Source: Orthodox Christian Laity
The eighth gathering of the Assembly of Bishops of the USA took place in Garfield, New Jersey, on October 3-5, 2017. Thirty-two Bishops out of the 52 Bishops were present. The Assemblies were authorized in 2008, and it is now 2017. They were authorized by all the Patriarchs and Autonomous Heads of Orthodox Churches with the charge to make the uncanonical structure in the lands beyond the ancient Roman Empire canonical. In the United States, there exist 14 parallel jurisdictions based on ethnicity and managed by Patriarchs in foreign lands. The exception is the Orthodox Church in America [OCA] which was granted autocephaly in 1970 by the Moscow Patriarchate. But this autocephaly is being undermined today by the Patriarchate in Moscow which has set up its own Patriarchal Churches and allows ROCOR to compete against the autocephalous Church which already exists here in the USA. This makes no sense!
The U.S. Assembly is no closer to reaching the goal of one bishop in one city today than it was in 2008. In fact, unity looks more elusive today than it did in the past. Unity in the United States was more promising under SCOBA and in 1994 when the Bishops met in Ligonier, Pennsylvania. There they issued two declarations: The Church in the United States has a missionary task; and the Church in the United States is not a Church in “diaspora.” Why have the Bishops failed to act in the face of an existential crisis for nine years?
The Assembly has failed to reach consensus, because the rules they have chosen to operate under require unanimous agreement. If only one dissents, the issue remains unresolved. Committees have been established, but some have failed to meet. Surveys of bishops and clergy attitudes have been developed and collected. The survey of bishops indicates 87 per cent of the bishop’s favor unity. But the proceedings of the bishops are not open to clergy and laity participation and input. Their work is not published. There is no accountability or transparency.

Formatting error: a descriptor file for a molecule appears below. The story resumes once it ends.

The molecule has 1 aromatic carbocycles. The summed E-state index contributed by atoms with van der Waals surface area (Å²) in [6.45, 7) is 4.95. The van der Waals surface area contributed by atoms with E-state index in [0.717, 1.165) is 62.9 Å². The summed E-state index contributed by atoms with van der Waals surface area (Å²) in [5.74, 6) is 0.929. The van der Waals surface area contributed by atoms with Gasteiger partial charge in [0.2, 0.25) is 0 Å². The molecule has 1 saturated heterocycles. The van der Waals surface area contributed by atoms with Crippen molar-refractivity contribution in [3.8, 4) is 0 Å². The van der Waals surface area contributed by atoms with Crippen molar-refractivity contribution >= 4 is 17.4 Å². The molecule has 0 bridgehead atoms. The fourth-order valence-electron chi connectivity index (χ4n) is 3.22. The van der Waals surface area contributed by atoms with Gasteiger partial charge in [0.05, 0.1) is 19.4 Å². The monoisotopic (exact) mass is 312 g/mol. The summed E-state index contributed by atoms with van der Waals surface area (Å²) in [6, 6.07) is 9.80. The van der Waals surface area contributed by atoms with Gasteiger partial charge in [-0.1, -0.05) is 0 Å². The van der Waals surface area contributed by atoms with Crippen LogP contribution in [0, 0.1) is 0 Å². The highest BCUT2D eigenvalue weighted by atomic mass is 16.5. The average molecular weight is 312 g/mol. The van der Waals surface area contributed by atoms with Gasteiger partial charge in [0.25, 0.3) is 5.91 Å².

The excuses for the lack of progress are numerous. Four bishops dissent on most matters. Some jurisdictions say that the Patriarch of Constantinople had no right to call the other Patriarchs together to address the issue of canonical order outside of the traditional Orthodox Lands. Others suspect that the Patriarch of Constantinople is using the Assemblies to become the Pope of the East. Others have withdrawn, because they believe the crisis in the Middle East should rally the bishops around the Church of Antioch. Bulgarian and Georgian bishops believe that they are the only qualified clerics that can minister to recent immigrants of Bulgarian and Georgian ethnicity in the USA. Since the fall of Communism, Russian and Eastern European Bishops are making new inroads in the USA. The Romanian Patriarch has set up a Metropolitanate here when there has been a Romanian Episcopate here for over eighty years.
The concept of Omogenia and Phyletism which permeates Orthodox Christianity is a form of racism and the root cause of disunity. Some bishops put their ethnicity in a higher order than being Christ-centered. Christ-centered bishops could overcome all obstacles. They could quickly bring the Church into canonical order. Christ-centered bishops would declare themselves to be the Synod of the Orthodox Church in the United States. Uniting the Church administratively at the top will allow the Church to address and resolve all the other issues. Unity will come from Bishops trusting in Christ and the Holy Spirit. Expecting unity to arise from a groundswell among the laity, when the Bishops have not preached it or given permission to their clergy to educate their flocks about the benefits of unity, is a cynical formula for failure. It is like removing teachers from classrooms, and then blaming first graders for not learning to read and write by themselves.
We need to pray day and night for our bishops to trust in the Lord and do their duty. Their duty is bringing the Church in the United States into canonical order under their synodical and conciliar leadership. With the help of clergy and laity, we can be the missionary Church we are called upon to be.
Executive Director, Orthodox Christian Laity